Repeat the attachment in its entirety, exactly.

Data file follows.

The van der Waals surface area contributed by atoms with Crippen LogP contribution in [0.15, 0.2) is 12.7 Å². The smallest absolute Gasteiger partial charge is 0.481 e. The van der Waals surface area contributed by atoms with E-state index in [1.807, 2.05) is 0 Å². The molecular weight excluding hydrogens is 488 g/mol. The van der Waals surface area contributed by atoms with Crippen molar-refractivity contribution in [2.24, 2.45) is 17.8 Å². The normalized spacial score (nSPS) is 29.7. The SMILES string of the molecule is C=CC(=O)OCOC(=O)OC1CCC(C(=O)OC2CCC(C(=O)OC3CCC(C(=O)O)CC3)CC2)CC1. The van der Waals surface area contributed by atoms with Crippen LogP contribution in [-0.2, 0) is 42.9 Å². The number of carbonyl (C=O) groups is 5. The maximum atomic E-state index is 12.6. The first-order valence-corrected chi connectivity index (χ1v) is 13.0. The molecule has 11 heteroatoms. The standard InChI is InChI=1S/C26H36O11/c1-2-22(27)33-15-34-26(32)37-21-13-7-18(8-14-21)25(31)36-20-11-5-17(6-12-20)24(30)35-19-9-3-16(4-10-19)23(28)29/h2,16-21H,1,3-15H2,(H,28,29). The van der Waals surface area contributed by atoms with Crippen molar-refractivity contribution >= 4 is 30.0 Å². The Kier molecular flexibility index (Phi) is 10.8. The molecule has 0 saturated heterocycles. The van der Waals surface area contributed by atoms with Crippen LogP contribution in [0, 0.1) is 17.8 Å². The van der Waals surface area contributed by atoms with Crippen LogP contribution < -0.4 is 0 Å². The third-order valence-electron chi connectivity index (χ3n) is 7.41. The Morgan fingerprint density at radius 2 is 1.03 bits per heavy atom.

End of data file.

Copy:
The van der Waals surface area contributed by atoms with Crippen LogP contribution in [0.15, 0.2) is 12.7 Å². The smallest absolute Gasteiger partial charge is 0.481 e. The van der Waals surface area contributed by atoms with E-state index in [1.807, 2.05) is 0 Å². The molecular weight excluding hydrogens is 488 g/mol. The van der Waals surface area contributed by atoms with Crippen molar-refractivity contribution in [2.24, 2.45) is 17.8 Å². The normalized spacial score (nSPS) is 29.7. The SMILES string of the molecule is C=CC(=O)OCOC(=O)OC1CCC(C(=O)OC2CCC(C(=O)OC3CCC(C(=O)O)CC3)CC2)CC1. The van der Waals surface area contributed by atoms with Crippen LogP contribution in [-0.2, 0) is 42.9 Å². The number of carbonyl (C=O) groups is 5. The maximum atomic E-state index is 12.6. The first-order valence-corrected chi connectivity index (χ1v) is 13.0. The molecule has 11 heteroatoms. The standard InChI is InChI=1S/C26H36O11/c1-2-22(27)33-15-34-26(32)37-21-13-7-18(8-14-21)25(31)36-20-11-5-17(6-12-20)24(30)35-19-9-3-16(4-10-19)23(28)29/h2,16-21H,1,3-15H2,(H,28,29). The van der Waals surface area contributed by atoms with Crippen molar-refractivity contribution >= 4 is 30.0 Å². The Kier molecular flexibility index (Phi) is 10.8. The molecule has 0 saturated heterocycles. The van der Waals surface area contributed by atoms with Crippen LogP contribution in [0, 0.1) is 17.8 Å². The van der Waals surface area contributed by atoms with Crippen LogP contribution < -0.4 is 0 Å². The third-order valence-electron chi connectivity index (χ3n) is 7.41. The Morgan fingerprint density at radius 2 is 1.03 bits per heavy atom.